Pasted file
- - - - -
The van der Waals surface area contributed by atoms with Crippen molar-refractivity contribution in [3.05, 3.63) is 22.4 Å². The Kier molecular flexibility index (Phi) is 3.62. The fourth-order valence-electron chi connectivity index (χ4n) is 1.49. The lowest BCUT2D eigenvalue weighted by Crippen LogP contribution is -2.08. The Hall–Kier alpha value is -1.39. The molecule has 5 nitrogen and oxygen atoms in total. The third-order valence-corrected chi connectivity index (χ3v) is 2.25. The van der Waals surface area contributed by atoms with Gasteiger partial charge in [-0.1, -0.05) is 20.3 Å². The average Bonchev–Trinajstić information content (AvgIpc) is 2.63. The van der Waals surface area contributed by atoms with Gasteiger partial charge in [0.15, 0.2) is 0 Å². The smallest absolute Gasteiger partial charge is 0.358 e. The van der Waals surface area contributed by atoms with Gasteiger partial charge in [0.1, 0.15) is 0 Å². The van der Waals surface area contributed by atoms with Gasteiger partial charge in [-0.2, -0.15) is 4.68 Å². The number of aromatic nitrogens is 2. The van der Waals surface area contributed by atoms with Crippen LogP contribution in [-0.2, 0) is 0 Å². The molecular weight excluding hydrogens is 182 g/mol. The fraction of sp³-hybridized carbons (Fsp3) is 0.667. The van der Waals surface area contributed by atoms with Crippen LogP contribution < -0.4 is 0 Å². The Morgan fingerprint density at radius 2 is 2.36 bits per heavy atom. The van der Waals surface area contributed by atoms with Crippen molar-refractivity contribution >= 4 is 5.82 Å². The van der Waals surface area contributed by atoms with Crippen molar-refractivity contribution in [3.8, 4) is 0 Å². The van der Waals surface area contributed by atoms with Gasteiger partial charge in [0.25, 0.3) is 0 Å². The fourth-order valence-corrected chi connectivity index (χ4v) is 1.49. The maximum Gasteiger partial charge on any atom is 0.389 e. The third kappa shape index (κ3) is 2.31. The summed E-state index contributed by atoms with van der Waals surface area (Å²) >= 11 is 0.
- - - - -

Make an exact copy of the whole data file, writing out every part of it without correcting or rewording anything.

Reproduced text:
The van der Waals surface area contributed by atoms with Crippen molar-refractivity contribution in [3.05, 3.63) is 22.4 Å². The Kier molecular flexibility index (Phi) is 3.62. The fourth-order valence-electron chi connectivity index (χ4n) is 1.49. The lowest BCUT2D eigenvalue weighted by Crippen LogP contribution is -2.08. The Hall–Kier alpha value is -1.39. The molecule has 5 nitrogen and oxygen atoms in total. The third-order valence-corrected chi connectivity index (χ3v) is 2.25. The van der Waals surface area contributed by atoms with Gasteiger partial charge in [-0.1, -0.05) is 20.3 Å². The average Bonchev–Trinajstić information content (AvgIpc) is 2.63. The van der Waals surface area contributed by atoms with Gasteiger partial charge in [0.15, 0.2) is 0 Å². The smallest absolute Gasteiger partial charge is 0.358 e. The van der Waals surface area contributed by atoms with Gasteiger partial charge in [0.1, 0.15) is 0 Å². The van der Waals surface area contributed by atoms with Gasteiger partial charge in [-0.2, -0.15) is 4.68 Å². The number of aromatic nitrogens is 2. The van der Waals surface area contributed by atoms with Crippen LogP contribution in [-0.2, 0) is 0 Å². The molecular weight excluding hydrogens is 182 g/mol. The fraction of sp³-hybridized carbons (Fsp3) is 0.667. The van der Waals surface area contributed by atoms with Crippen LogP contribution < -0.4 is 0 Å². The Morgan fingerprint density at radius 2 is 2.36 bits per heavy atom. The van der Waals surface area contributed by atoms with Crippen molar-refractivity contribution >= 4 is 5.82 Å². The van der Waals surface area contributed by atoms with Crippen molar-refractivity contribution in [3.8, 4) is 0 Å². The van der Waals surface area contributed by atoms with Gasteiger partial charge in [0.25, 0.3) is 0 Å². The fourth-order valence-corrected chi connectivity index (χ4v) is 1.49. The maximum Gasteiger partial charge on any atom is 0.389 e. The third kappa shape index (κ3) is 2.31. The summed E-state index contributed by atoms with van der Waals surface area (Å²) >= 11 is 0.